I have added Dr. A.D. Karve to this thread, as he has worked with biochar additions to digesters for many years (as a promoter and user of household scale digesters
 - for cooking and lighting).  AD - Your thoughts on this report?  

Bob - good catch.  Thanks for the alert.

Ron

On Feb 29, 2020, at 11:31 AM, ROBERT W GILLETT <themarvalus.wabio@...> wrote:

This report was published in January. A big technology push for biochar (489 mentions) in California anaerobic digestion.


Nando Breiter
 

Ron,

Interesting report. I've only had time to scan it, but so far I don't see mention of the amount of micropores in the biochar produced. From what I've read in other papers, maximizing the number of micropore sites in a biochar will increase the amount of CO2 sequestered when adding biochar to a digester. This would require an accurate pyrolysis technique and preferably a feedstock that can optimally produce micropores. As far as I understand, micropore formation requires a certain minimum highest pyrolysis temperature, but if the particles get too hot the micropores that have formed tend to fissure open too wide to capture CO2 molecules.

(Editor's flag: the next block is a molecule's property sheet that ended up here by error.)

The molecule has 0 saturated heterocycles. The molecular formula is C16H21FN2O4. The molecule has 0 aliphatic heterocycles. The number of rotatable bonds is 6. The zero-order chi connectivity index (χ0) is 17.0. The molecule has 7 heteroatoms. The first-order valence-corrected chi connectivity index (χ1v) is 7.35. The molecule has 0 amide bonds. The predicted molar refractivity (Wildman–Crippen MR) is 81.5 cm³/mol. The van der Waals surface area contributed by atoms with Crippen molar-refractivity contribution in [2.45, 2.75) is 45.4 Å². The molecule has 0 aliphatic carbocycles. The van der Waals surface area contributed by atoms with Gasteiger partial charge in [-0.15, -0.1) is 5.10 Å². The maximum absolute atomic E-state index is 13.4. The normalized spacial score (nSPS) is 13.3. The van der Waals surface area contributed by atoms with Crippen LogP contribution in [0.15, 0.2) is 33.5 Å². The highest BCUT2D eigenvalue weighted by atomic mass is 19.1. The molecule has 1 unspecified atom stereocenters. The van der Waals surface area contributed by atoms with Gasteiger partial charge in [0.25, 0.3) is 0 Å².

The increase in value of the biochar would most likely boil down to its ability to adsorb ammonia in a way that is plant available.

My have the impression so far that some combinations of digester feedstock / technique and a certain type of biochar at the correct dosage may be financially viable. Correct me if I'm wrong, but this study doesn't seem to have been designed to nail that down with any precision.

--
Nando Breiter
http://biochar.info
CarbonZero Sagl
Astano, Switzerland


Ron Larson
 

Nando and list:

I also have not read this report thoroughly, but from my scan believe there is no discussion of pore size optimization - nor optimization of much else.  They strove for small particle size - which gave many problems.  My guess is that using pore and particle sizes optimum for a final use in agriculture might give them the best economics - an approach not even hinted at here,

I haven’t heard much of your own recent biochar work.  What’s happening for you?

Ron

On Mar 1, 2020, at 6:34 AM, nando@... wrote:

Ron,

Interesting report. I've only had time to scan it, but so far I don't see mention of the amount of micropores in the biochar produced. From what I've read in other papers, maximizing the number of micropore sites in a biochar will increase the amount of CO2 sequestered when adding biochar to a digester. This would require an accurate pyrolysis technique and preferably a feedstock that can optimally produce micropores. As far as I understand, micropore formation requires a certain minimum highest pyrolysis temperature, but if the particles get too hot the micropores that have formed tend to fissure open too wide to capture CO2 molecules.